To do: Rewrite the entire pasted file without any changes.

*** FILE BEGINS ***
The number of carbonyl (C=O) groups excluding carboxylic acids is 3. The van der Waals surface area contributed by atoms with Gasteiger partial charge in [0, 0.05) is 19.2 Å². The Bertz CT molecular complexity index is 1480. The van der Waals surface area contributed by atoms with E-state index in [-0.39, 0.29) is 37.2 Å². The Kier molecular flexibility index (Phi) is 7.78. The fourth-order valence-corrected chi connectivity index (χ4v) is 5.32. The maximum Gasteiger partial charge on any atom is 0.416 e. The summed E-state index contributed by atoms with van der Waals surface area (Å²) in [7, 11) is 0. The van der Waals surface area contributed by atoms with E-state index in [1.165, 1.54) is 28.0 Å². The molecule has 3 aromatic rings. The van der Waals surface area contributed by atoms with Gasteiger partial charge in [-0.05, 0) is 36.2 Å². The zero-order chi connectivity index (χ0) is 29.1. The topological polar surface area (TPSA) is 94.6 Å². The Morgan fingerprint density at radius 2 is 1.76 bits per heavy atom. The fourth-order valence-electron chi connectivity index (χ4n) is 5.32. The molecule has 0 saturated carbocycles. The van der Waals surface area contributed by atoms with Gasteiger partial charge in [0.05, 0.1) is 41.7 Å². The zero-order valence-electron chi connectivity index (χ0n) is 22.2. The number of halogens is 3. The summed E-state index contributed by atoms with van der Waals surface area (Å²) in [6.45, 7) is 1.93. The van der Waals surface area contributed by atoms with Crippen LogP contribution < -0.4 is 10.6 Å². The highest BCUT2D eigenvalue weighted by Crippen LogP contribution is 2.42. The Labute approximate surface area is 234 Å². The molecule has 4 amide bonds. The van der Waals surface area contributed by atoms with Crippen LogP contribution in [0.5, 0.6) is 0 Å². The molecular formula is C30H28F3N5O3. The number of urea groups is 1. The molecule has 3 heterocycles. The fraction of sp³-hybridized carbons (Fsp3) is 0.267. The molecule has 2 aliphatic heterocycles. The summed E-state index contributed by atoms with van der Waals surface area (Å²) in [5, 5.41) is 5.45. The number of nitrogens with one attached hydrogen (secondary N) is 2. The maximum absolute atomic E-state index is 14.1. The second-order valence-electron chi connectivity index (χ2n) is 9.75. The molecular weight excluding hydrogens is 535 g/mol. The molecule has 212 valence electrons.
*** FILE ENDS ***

The number of carbonyl (C=O) groups excluding carboxylic acids is 3. The van der Waals surface area contributed by atoms with Gasteiger partial charge in [0, 0.05) is 19.2 Å². The Bertz CT molecular complexity index is 1480. The van der Waals surface area contributed by atoms with E-state index in [-0.39, 0.29) is 37.2 Å². The Kier molecular flexibility index (Phi) is 7.78. The fourth-order valence-corrected chi connectivity index (χ4v) is 5.32. The maximum Gasteiger partial charge on any atom is 0.416 e. The summed E-state index contributed by atoms with van der Waals surface area (Å²) in [7, 11) is 0. The van der Waals surface area contributed by atoms with E-state index in [1.165, 1.54) is 28.0 Å². The molecule has 3 aromatic rings. The van der Waals surface area contributed by atoms with Gasteiger partial charge in [-0.05, 0) is 36.2 Å². The zero-order chi connectivity index (χ0) is 29.1. The topological polar surface area (TPSA) is 94.6 Å². The Morgan fingerprint density at radius 2 is 1.76 bits per heavy atom. The fourth-order valence-electron chi connectivity index (χ4n) is 5.32. The molecule has 0 saturated carbocycles. The van der Waals surface area contributed by atoms with Gasteiger partial charge in [0.05, 0.1) is 41.7 Å². The zero-order valence-electron chi connectivity index (χ0n) is 22.2. The number of halogens is 3. The summed E-state index contributed by atoms with van der Waals surface area (Å²) in [6.45, 7) is 1.93. The van der Waals surface area contributed by atoms with Crippen LogP contribution < -0.4 is 10.6 Å². The highest BCUT2D eigenvalue weighted by Crippen LogP contribution is 2.42. The Labute approximate surface area is 234 Å². The molecule has 4 amide bonds. The van der Waals surface area contributed by atoms with Crippen LogP contribution in [0.5, 0.6) is 0 Å². The molecular formula is C30H28F3N5O3. The number of urea groups is 1. The molecule has 3 heterocycles. The fraction of sp³-hybridized carbons (Fsp3) is 0.267. The molecule has 2 aliphatic heterocycles. The summed E-state index contributed by atoms with van der Waals surface area (Å²) in [5, 5.41) is 5.45. The number of nitrogens with one attached hydrogen (secondary N) is 2. The maximum absolute atomic E-state index is 14.1. The second-order valence-electron chi connectivity index (χ2n) is 9.75. The molecular weight excluding hydrogens is 535 g/mol. The molecule has 212 valence electrons.